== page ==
Workers clear undergrowth with machetes in shade-grown coffee crops on San Agustín Las Minas coffee plantation. Villa Canales, Guatemala City, Guatemala
PLACE_HOLDER PLACE_HOLDER © PLACE_HOLDER

The Nature Conservancy in Guatemala

Guatemala

Land Conservation. Reducing deforestation and building sustainable prosperity.

Despite their enormous value, forests are facing increasing pressure. Nature's value rarely figures in economic decisions, and we continue to sacrifice natural systems as we expand our production of food, energy and other needed resources. This deepens cycles of poverty by threatening food security, reducing access to clean water and increasing vulnerability to climate change.

Healthy forests sustain our economies, supply our water and energy, and clean our air.

In Guatemala, we safeguard the Mesoamerican Forest by:

Protecting forests, people and livelihoods
Transforming practices, policy and incentives to expand sustainable rural development and forest conservation
Inspiring large scale adoption of a sustainable rural development model

Despite their enormous value, forests are facing increasing pressure.

Nature's value rarely figures in economic decisions, and we continue to sacrifice natural systems as we expand our production of food, energy and other needed resources. This deepens cycles of poverty by threatening food security, reducing access to clean water and increasing vulnerability to climate change.  

Healthy forests sustain our economies, supply our water and energy, and clean our air.

In Guatemala, we safeguard the Mesoamerican Forest Corridor by:

  • Protecting forests, people and livelihoods
  • Transforming practices, policy and incentives to expand sustainable rural development and forest conservation
  • Inspiring large scale adoption of a sustainable rural development model
Workers picking shade-grown coffee on San Agustín Las Minas coffee plantation. Villa Canales, Guatemala City, Guatemala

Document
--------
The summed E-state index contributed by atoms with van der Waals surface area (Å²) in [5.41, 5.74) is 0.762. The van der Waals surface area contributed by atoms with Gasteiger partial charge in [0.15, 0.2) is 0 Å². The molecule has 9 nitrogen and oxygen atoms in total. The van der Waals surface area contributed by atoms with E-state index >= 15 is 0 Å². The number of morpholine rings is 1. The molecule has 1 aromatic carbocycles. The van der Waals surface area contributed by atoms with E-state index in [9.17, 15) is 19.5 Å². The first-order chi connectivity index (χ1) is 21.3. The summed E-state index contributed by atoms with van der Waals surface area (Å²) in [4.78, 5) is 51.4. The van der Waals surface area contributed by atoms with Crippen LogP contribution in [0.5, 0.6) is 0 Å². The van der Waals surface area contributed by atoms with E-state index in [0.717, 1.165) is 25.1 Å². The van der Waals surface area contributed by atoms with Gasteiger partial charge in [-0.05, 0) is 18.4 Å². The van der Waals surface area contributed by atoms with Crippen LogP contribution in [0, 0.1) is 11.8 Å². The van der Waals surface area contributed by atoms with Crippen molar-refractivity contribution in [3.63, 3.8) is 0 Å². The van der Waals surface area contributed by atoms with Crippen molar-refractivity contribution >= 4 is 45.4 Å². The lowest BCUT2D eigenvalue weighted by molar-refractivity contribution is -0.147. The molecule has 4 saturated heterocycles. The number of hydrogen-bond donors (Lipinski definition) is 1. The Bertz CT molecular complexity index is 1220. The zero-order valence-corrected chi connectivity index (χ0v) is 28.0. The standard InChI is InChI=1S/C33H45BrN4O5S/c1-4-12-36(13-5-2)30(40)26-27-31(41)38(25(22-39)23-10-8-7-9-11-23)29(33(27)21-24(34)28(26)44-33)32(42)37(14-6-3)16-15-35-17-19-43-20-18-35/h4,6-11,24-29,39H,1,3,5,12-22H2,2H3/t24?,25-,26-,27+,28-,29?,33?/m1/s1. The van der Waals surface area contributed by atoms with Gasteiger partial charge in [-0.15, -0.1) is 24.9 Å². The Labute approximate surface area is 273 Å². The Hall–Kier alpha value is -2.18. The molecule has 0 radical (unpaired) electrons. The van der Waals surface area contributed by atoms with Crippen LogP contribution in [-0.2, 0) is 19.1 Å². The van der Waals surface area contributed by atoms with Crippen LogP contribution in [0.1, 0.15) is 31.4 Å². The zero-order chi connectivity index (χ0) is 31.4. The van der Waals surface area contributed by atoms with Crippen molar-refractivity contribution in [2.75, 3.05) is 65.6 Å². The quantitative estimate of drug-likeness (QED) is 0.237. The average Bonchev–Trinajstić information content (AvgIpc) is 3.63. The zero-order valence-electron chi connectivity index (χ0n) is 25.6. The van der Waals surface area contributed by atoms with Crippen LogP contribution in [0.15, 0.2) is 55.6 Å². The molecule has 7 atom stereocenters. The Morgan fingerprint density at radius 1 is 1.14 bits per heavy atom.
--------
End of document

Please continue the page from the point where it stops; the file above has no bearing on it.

PLACE_HOLDER Above, a woman picks shade-grown coffee in San Agustín Las Minas, Villa Canales. © PLACE_HOLDER

We aim to strengthen nature and people against the impacts of climate change through improved agricultural practices that are compatible with forest conservation.Together with USAID, we are leading the Resilient Central America project in Guatemala.

Resilient Central America (ResCA) aims to tackle two principal challenges: food security and vulnerability to climate change. Through piloting innovative solutions and by working across different scales, this program develops new agricultural models that build resiliency to climate change, conserve natural habitats and strengthen local economies. We do this through:

  • Policy strengthening and implementation
  • Local and regional value chain linkages
  • Territorial landscape management planning

To lean more about ResCA, explore our website and brief summary.


Workers picking shade-grown coffee on San Agustín Las Minas coffee plantation. Villa Canales, Guatemala City, Guatemala
PLACE_HOLDER Above, Rene Gaspar in his coffee field. © PLACE_HOLDER

In La Igualdad, next to Guatemala's tallest volcano, Rene Gaspar works with his wife and their three children on a 3.2-acre coffee plantation. Rene has farmed coffee for his entire life. He explains that normally, nine or ten months of rainfall produces enough high quality coffee to support his family each year.

For a few years now, there has been nothing normal about the rainfall on his land. Climate change has made it unpredictable. Floods and droughts, as well as the bugs and diseases they bring, have decimated his harvests and income. Rene laments, "In 2012 I lost 75% of my production... as a result, many of my fellow community members in La Igualdad migrated to other cities in Guatemala, or up to the United States".

Rene rejoices in the fact that since TNC started working in La Igualdad, he and his family "are finally recovering our production capacity. TNC helped us think beyond the common coffee farming production plot and taught us about weather and climate information and how to prepare ourselves against climate change".


Fresh picked shade-grown coffee on San Agustín Las Minas coffee plantation. Villa Canales, Guatemala City, Guatemala
PLACE_HOLDER Above, fresh picked coffee sits in a basket. © PLACE_HOLDER

“Climate change implies challenges for food security, water security and human wellbeing. Integrated management of the landscape involves understanding people’s interactions with their ecosystems.”– Alejandro Hernández, Mesoamerican Forest Corridor Director